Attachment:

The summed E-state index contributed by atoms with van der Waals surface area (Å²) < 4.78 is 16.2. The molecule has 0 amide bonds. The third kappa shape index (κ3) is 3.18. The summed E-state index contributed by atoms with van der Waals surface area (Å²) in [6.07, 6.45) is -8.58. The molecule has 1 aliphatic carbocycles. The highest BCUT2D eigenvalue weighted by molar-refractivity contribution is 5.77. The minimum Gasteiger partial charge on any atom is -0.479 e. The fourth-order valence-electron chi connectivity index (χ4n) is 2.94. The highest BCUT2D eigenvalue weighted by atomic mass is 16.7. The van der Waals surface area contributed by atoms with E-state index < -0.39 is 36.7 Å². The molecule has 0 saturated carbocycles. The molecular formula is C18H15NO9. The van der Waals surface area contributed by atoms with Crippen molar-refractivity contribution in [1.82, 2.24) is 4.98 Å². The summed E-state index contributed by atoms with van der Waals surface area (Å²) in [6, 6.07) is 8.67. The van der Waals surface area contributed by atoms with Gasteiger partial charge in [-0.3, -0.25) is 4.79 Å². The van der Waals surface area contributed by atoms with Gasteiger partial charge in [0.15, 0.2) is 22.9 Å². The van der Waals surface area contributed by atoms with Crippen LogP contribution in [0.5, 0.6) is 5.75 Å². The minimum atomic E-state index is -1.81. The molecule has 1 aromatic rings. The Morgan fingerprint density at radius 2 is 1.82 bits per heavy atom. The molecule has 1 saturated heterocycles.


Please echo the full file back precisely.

The summed E-state index contributed by atoms with van der Waals surface area (Å²) < 4.78 is 16.2. The molecule has 0 amide bonds. The third kappa shape index (κ3) is 3.18. The summed E-state index contributed by atoms with van der Waals surface area (Å²) in [6.07, 6.45) is -8.58. The molecule has 1 aliphatic carbocycles. The highest BCUT2D eigenvalue weighted by molar-refractivity contribution is 5.77. The minimum Gasteiger partial charge on any atom is -0.479 e. The fourth-order valence-electron chi connectivity index (χ4n) is 2.94. The highest BCUT2D eigenvalue weighted by atomic mass is 16.7. The van der Waals surface area contributed by atoms with E-state index < -0.39 is 36.7 Å². The molecule has 0 saturated carbocycles. The molecular formula is C18H15NO9. The van der Waals surface area contributed by atoms with Crippen molar-refractivity contribution in [1.82, 2.24) is 4.98 Å². The summed E-state index contributed by atoms with van der Waals surface area (Å²) in [6, 6.07) is 8.67. The van der Waals surface area contributed by atoms with Gasteiger partial charge in [-0.3, -0.25) is 4.79 Å². The van der Waals surface area contributed by atoms with Gasteiger partial charge in [0.15, 0.2) is 22.9 Å². The van der Waals surface area contributed by atoms with Crippen LogP contribution in [0.5, 0.6) is 5.75 Å². The minimum atomic E-state index is -1.81. The molecule has 1 aromatic rings. The Morgan fingerprint density at radius 2 is 1.82 bits per heavy atom. The molecule has 1 saturated heterocycles.